The Ravens announced Friday that they plan to terminate the contract of nose tackle Terrence Cody. Cody is under investigation for animal cruelty. (Baltimore Sun)
The Ravens' announcement that they'll release defensive tackle Terrence Cody, who is the subject of an animal cruelty probe, after the Super Bowl doesn't seem like a significant statement, given that Cody played just one game this past season, is a pending free agent and was unlikely to be back anyway. But at the very least, it is a departure from how the Ravens have handled potential discipline matters in the past. The Ravens normally say that they're gathering facts and they'll let due process take its course. Perhaps this is the first indication that the Ravens, who had five players arrested last offseason, will have less tolerance of player misconduct this year. Coach John Harbaugh said as much earlier this month. But it remains to be seen how the Ravens will handle things if one of their top players happens to get in trouble this offseason.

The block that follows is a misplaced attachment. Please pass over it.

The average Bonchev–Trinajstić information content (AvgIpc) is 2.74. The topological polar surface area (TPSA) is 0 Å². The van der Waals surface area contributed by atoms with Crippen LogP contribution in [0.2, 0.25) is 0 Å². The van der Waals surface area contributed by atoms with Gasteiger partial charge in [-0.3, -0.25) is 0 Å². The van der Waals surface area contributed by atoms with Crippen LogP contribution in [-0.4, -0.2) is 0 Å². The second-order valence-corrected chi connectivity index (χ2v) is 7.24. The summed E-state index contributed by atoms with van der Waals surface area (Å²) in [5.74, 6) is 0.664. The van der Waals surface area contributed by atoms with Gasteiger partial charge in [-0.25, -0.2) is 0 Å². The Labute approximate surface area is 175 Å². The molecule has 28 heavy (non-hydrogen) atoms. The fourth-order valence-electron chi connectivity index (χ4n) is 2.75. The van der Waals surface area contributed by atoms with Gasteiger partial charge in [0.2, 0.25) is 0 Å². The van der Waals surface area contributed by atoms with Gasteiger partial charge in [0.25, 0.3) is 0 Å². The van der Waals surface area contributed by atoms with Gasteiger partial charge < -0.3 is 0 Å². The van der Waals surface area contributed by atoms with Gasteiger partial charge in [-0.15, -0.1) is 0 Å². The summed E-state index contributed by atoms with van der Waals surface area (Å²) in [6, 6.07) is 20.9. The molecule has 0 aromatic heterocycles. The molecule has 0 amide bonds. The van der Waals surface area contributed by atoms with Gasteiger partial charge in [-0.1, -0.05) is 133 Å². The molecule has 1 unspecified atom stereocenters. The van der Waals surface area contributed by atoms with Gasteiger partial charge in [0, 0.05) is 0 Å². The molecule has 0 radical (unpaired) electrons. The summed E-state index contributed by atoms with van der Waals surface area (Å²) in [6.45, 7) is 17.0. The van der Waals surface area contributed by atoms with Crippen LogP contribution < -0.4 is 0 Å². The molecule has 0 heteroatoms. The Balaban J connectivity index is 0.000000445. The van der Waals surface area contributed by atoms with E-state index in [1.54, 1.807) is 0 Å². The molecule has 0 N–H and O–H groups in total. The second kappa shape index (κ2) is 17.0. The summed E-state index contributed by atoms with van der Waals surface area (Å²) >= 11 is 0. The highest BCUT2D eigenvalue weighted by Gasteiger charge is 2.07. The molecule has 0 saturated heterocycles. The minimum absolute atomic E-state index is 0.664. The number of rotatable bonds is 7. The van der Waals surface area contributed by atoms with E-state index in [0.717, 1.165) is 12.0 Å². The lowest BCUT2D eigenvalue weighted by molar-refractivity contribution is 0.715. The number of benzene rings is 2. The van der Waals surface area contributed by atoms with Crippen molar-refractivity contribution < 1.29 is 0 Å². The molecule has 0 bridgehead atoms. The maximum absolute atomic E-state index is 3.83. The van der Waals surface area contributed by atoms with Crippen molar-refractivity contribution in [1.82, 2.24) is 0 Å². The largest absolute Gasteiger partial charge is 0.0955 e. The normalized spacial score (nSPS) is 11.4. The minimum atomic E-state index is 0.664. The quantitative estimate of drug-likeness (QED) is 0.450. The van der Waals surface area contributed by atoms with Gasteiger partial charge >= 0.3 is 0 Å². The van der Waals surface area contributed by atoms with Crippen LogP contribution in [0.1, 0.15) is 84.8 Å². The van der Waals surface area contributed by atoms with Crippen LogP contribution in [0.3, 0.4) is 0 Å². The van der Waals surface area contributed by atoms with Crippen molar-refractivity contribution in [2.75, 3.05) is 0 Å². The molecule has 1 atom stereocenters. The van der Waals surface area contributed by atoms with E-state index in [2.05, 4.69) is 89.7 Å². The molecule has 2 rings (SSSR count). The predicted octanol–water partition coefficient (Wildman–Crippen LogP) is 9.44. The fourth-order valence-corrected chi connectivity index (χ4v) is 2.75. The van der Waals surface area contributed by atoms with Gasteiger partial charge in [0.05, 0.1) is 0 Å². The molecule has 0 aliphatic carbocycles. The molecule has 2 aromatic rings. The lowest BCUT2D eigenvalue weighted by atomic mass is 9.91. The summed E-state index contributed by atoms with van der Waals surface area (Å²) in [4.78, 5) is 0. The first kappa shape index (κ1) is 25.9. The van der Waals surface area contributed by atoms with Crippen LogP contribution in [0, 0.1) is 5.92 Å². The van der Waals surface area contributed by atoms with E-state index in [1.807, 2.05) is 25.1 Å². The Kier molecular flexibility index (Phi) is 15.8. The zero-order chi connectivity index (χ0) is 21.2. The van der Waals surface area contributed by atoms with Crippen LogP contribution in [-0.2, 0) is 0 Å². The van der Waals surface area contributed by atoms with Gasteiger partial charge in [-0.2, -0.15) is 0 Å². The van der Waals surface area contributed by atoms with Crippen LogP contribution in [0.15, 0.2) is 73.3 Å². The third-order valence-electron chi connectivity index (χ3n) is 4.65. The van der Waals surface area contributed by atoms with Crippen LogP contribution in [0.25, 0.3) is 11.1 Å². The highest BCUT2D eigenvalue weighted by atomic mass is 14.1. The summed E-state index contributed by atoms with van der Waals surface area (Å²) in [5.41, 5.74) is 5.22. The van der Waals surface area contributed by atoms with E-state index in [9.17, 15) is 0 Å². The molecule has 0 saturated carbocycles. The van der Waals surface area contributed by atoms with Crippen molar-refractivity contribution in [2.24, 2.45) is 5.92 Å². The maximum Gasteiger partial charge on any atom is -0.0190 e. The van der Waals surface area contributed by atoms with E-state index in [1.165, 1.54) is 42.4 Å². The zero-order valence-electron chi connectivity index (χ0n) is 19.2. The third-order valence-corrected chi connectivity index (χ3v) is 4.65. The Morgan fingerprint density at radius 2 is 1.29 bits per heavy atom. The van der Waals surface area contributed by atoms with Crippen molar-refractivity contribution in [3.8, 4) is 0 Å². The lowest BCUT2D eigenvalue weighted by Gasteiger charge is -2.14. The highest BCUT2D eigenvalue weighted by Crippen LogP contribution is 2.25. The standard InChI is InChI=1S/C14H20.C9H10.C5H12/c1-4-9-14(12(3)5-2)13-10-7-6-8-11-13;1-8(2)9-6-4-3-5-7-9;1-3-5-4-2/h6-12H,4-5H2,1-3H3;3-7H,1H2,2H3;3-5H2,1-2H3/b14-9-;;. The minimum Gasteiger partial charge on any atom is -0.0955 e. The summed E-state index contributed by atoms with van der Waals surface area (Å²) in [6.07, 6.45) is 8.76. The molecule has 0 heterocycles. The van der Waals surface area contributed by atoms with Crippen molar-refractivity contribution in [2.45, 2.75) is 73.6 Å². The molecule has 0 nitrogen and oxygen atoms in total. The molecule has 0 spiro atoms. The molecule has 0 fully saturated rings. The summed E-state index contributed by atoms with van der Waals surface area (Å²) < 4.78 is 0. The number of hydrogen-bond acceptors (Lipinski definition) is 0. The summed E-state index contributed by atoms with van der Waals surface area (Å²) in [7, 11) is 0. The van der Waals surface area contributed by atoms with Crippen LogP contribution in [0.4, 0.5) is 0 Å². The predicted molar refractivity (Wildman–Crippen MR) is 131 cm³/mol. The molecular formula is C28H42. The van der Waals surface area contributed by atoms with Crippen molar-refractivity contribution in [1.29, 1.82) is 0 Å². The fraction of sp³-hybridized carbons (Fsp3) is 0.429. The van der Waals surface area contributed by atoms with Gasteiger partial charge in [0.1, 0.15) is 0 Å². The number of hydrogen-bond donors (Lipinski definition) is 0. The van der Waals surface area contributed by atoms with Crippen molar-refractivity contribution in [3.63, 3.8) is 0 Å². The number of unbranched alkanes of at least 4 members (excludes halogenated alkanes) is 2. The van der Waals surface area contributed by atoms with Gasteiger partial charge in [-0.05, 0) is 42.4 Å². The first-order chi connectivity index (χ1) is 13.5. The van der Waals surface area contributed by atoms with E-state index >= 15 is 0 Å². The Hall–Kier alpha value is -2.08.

Longtime NFL quarterback Scott Mitchell, who had one of his best seasons while being coached by new Ravens offensive coordinator Marc Trestman with the Detroit Lions in 2007, acknowledged that he is shocked that Trestman didn't get more out of enigmatic Chicago Bears quarterback Jay Cutler. Asked about how Joe Flacco will benefit from having Trestman around, Mitchell said that will be up to the Ravens quarterback. "Marc went places with some guys that were pretty established, and he was able to get more out of them," said Mithcell, who played two games with the Ravens in 1999. "It's just a question of will a guy who has won a Super Bowl and has had a lot of success be willing to learn something new or buy into a new process that maybe takes him to a different level than where he is now? If he buys into it, I think [Flacco] will have a great experience with Marc. Marc gets quarterbacks and understands what it takes for an offense to work. Quite frankly, I wish I had that when I was in Baltimore."